Insurance Commissioner Wayne Goodwin today announced a settlement with CIGNA Healthcare of North Carolina, Inc. over violations discovered during a routine market conduct examination. The settlement resulted in a fine of $600,000 on top of the refund of $638,000 to policyholders (individuals and businesses). As required by state law, the monetary penalty component collected will be distributed to the state public school system.
During CIGNA's market conduct examination that began in September 2005 and covered the period of 2002 through 2004, the Department of Insurance found a variety of violations including, but not limited to:
•widespread failure to maintain adequate records in numerous areas of review;In addition to the $600,000 fine, refunds and credits totaling $637,974.98 were issued to affected employer group policyholders due to the company's failure to accurately and consistently calculate premium rates. Undercharges in excess of $1.3 million that occurred during the same time period as the overcharges were factored in when determining the credits and refunds.
•failure to accurately and consistently calculate premium rates in accordance with rating methodology filed with and approved by the Department;
•failure to timely process precertification requests;
•failure to provide proof of the required provisions for written noncertification notifications including instructions regarding members' rights to external review, retrospective reviews and authorizations to providers;
•failure to require verification of all provider credentials;
•failure to properly process claims resulting in incorrect payments or improper denials;
•failure to process claims timely; failure to send acknowledgment letters within three business days for member grievances and failure to include all required statutory provisions within acknowledgment and decision letters;
•failure to provide written notification of decisions for member grievances within 30 days of receipt;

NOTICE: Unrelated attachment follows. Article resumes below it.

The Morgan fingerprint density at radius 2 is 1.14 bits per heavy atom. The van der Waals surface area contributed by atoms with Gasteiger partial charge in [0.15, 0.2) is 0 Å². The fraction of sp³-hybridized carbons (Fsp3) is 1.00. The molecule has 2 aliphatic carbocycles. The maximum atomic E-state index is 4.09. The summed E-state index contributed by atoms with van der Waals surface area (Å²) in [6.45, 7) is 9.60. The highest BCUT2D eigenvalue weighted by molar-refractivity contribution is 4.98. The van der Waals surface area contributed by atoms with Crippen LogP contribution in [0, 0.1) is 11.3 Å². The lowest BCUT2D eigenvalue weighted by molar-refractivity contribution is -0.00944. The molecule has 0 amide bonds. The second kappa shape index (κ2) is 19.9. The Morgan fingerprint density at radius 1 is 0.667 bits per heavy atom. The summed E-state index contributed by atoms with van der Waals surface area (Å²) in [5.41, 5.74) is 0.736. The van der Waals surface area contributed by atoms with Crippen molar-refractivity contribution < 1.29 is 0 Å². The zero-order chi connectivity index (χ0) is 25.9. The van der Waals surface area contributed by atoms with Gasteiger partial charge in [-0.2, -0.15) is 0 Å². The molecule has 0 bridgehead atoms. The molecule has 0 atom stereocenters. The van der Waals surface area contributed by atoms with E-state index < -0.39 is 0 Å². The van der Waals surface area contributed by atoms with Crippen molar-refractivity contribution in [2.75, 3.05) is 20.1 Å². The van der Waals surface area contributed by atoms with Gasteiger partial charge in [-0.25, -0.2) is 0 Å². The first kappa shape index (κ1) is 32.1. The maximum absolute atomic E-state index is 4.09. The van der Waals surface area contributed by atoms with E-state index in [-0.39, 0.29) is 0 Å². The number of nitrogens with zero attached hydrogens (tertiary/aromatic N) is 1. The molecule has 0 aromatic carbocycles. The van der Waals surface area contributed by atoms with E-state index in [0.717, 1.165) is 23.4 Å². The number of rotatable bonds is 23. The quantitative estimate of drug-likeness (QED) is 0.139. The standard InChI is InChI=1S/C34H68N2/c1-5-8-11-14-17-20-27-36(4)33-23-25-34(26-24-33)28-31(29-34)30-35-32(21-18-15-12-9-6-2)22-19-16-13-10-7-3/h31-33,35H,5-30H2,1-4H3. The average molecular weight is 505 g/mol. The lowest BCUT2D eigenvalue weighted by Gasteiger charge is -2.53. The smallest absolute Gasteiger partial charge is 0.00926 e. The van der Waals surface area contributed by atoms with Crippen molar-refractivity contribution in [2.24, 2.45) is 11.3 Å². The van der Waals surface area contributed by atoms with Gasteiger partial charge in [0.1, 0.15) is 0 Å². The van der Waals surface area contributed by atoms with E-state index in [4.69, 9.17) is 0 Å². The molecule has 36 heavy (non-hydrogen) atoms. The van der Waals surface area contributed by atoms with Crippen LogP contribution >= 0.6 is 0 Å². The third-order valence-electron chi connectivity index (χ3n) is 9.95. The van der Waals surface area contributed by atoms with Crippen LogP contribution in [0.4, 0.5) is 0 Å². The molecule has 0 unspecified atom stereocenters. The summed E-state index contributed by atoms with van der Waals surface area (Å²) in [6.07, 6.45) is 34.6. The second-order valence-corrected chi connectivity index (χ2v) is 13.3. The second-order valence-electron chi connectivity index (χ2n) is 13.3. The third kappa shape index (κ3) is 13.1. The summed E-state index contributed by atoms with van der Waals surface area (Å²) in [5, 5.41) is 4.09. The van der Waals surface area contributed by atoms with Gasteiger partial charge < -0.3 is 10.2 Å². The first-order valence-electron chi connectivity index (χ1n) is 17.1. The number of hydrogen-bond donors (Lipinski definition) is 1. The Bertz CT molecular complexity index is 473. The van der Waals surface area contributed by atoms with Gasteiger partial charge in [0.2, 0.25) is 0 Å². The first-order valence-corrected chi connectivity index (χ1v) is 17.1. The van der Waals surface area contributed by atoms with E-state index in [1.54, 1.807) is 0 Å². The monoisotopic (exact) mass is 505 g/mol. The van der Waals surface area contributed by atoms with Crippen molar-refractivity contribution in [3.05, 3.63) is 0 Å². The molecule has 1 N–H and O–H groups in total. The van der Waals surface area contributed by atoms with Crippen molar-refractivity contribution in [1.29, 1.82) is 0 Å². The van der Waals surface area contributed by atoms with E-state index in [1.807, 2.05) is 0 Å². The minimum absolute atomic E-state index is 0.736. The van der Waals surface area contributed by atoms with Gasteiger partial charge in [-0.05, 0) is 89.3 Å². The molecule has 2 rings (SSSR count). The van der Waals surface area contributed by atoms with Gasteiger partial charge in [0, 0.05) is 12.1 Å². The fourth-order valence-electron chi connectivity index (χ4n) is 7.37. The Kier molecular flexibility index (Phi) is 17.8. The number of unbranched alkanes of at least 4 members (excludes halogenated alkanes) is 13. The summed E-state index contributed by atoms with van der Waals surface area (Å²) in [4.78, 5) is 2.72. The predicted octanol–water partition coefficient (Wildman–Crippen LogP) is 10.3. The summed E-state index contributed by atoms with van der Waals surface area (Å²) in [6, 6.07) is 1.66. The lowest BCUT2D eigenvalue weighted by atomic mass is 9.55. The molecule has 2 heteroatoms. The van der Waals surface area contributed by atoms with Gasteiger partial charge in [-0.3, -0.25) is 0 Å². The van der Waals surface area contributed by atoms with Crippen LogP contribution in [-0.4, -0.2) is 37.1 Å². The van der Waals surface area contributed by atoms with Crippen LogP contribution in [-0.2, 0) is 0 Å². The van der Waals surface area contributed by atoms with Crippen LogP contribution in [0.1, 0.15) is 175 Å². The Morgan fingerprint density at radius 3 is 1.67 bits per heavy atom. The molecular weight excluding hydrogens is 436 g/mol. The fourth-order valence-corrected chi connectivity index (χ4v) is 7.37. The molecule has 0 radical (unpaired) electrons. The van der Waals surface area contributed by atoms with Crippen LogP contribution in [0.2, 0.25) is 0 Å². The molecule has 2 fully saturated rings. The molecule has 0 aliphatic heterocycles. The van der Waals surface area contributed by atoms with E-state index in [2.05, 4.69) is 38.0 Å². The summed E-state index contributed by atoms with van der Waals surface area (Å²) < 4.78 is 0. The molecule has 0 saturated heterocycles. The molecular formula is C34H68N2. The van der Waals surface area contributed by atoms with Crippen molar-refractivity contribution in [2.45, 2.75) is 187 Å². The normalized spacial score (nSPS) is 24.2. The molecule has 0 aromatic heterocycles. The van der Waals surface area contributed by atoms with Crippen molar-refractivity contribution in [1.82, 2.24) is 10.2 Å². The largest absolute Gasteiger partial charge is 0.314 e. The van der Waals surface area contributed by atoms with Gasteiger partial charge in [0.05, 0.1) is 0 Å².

•failure to submit accurate filings certifying compliance with North Carolina advertising laws;
•failure to sufficiently monitor the activities of delegated entities; and
•failure to obtain Department approval prior to executing intermediary agreements.
"My team and I take the job of consumer protection very seriously," said Insurance Commissioner Goodwin. "When I do my job, consumers are better protected, people and Tar Heel businesses save lots of money, firefighters have a fierce advocate, and we are better able to attract lots of jobs," said Insurance Commissioner Wayne Goodwin. ... And in this instance, our Department of Insurance team also greaty benefited North Carolina's public schools."
Refunds were issued in August 2010; however CIGNA was unable to reach some of the affected employer groups. To see a list of companies still owed a refund, visit CIGNA's website by clicking on this link, or call CIGNA at 704-540-3021 for more information.
Cigna Healthcare of North Carolina, Inc Premium Reimbursements 2002 Through 2004
To date, since January 2009 when Goodwin took the oath of office, North Carolina consumers - individuals, families and businesses - have saved through refunds, rebates, credits, restitution, recoveries, and penalties more than $950 MILLION.